• Wednesday, June 19, 2024
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$260bn agrifood investment can halve global greenhouse emissions – W/Bank

$260bn agrifood investment can halve global greenhouse emissions – W/Bank

$260 billion agrifood investment can halve global greenhouse emissions by 2030, according to a World Bank report.

Through changes in farm and food production, the report noted that the world’s global gas emissions can be reduced to level zero in the next six years with sufficient investments.

“Annual investments will need to increase by an estimated 18 times, to $260 billion a year, to halve current agrifood emissions by 2030 and put the world on track for net zero emissions by 2050″, the report noted.

Axel van Trotsenburg, senior managing director, World Bank, said the global food system can heal the planet, making soils, ecosystems, and people healthier.

“This is within reach in our lifetimes, but countries must act now: simply changing how middle-income countries use land, such as forests and ecosystems, for food production can cut agrifood emissions by a third by 2030,” Trotsenburg said in the report.

He said payoffs for investing in cutting agrifood emissions are much bigger than the costs of investments.

“Twice as much money is spent yearly on agricultural subsidies, many of which harm the environment”, he added.

The World Bank encouraged high-income countries to reduce subsidies on food sources with high gas emissions. It added that by investing in low-emitting foods, high-income countries can create cheap options for people.

It noted that middle-income countries can reduce greenhouse emissions by curbing three-quarters of their greenhouse emissions by investing in greener rice and livestock farming through the use of healthy soils, reducing food waste.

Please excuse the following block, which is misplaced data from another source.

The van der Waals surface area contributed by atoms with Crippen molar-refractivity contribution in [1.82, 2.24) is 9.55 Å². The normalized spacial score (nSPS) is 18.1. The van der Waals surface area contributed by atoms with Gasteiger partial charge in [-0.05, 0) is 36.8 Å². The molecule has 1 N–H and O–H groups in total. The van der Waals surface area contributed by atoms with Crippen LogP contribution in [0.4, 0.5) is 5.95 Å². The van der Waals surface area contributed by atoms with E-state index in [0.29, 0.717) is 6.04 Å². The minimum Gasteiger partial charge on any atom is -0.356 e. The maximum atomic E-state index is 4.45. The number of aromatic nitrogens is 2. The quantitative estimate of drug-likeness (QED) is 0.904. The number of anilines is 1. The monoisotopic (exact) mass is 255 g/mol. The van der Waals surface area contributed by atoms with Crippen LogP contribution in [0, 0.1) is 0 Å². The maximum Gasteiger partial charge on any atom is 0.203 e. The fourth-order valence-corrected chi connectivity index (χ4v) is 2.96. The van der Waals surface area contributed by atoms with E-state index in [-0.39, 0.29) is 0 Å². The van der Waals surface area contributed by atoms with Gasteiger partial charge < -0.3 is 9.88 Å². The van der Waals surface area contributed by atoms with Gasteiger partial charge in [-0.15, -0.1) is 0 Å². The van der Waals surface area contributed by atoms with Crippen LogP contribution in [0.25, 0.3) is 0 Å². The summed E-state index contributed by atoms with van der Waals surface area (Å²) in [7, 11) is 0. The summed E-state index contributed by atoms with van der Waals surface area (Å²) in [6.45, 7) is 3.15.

For low-income countries, the World Bank noted that preserving and restoring forests would promote sustainable economic development in low-income countries, given more than half of their agrifood emissions come from clearing forests to produce food.

“Action should happen across all countries to get to net zero, through a comprehensive approach to reducing emissions in food systems, including in fertilizers and energy, crop and livestock production, and packaging and distribution across the value chain from farm to table,” the report said.

To help countries achieve net zero, a comprehensive approach should be carried out to reduce emissions in food systems, including fertilizers, crop and livestock production, and packaging and distribution across the value chain from farm to table.

Agrifood is a big contributor to climate change. It generates more than half of greenhouse emissions, more than the world’s heat and electricity emissions.